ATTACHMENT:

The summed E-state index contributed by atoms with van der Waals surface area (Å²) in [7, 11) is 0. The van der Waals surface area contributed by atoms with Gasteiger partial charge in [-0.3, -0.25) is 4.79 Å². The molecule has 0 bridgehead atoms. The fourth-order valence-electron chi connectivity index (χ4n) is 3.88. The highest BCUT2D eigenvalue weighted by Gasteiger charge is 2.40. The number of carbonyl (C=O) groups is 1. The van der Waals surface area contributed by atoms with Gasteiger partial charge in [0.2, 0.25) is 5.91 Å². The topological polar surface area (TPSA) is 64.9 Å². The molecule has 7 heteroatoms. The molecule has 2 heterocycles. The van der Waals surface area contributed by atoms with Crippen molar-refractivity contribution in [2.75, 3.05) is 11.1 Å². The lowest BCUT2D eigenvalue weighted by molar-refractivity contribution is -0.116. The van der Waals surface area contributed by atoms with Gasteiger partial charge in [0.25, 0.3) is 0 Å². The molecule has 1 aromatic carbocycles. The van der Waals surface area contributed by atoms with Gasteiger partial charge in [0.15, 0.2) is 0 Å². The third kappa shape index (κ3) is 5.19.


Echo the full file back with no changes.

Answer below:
The summed E-state index contributed by atoms with van der Waals surface area (Å²) in [7, 11) is 0. The van der Waals surface area contributed by atoms with Gasteiger partial charge in [-0.3, -0.25) is 4.79 Å². The molecule has 0 bridgehead atoms. The fourth-order valence-electron chi connectivity index (χ4n) is 3.88. The highest BCUT2D eigenvalue weighted by Gasteiger charge is 2.40. The number of carbonyl (C=O) groups is 1. The van der Waals surface area contributed by atoms with Gasteiger partial charge in [0.2, 0.25) is 5.91 Å². The topological polar surface area (TPSA) is 64.9 Å². The molecule has 7 heteroatoms. The molecule has 2 heterocycles. The van der Waals surface area contributed by atoms with Crippen molar-refractivity contribution in [2.75, 3.05) is 11.1 Å². The lowest BCUT2D eigenvalue weighted by molar-refractivity contribution is -0.116. The van der Waals surface area contributed by atoms with Gasteiger partial charge in [0.25, 0.3) is 0 Å². The molecule has 1 aromatic carbocycles. The van der Waals surface area contributed by atoms with Gasteiger partial charge in [0.15, 0.2) is 0 Å². The third kappa shape index (κ3) is 5.19.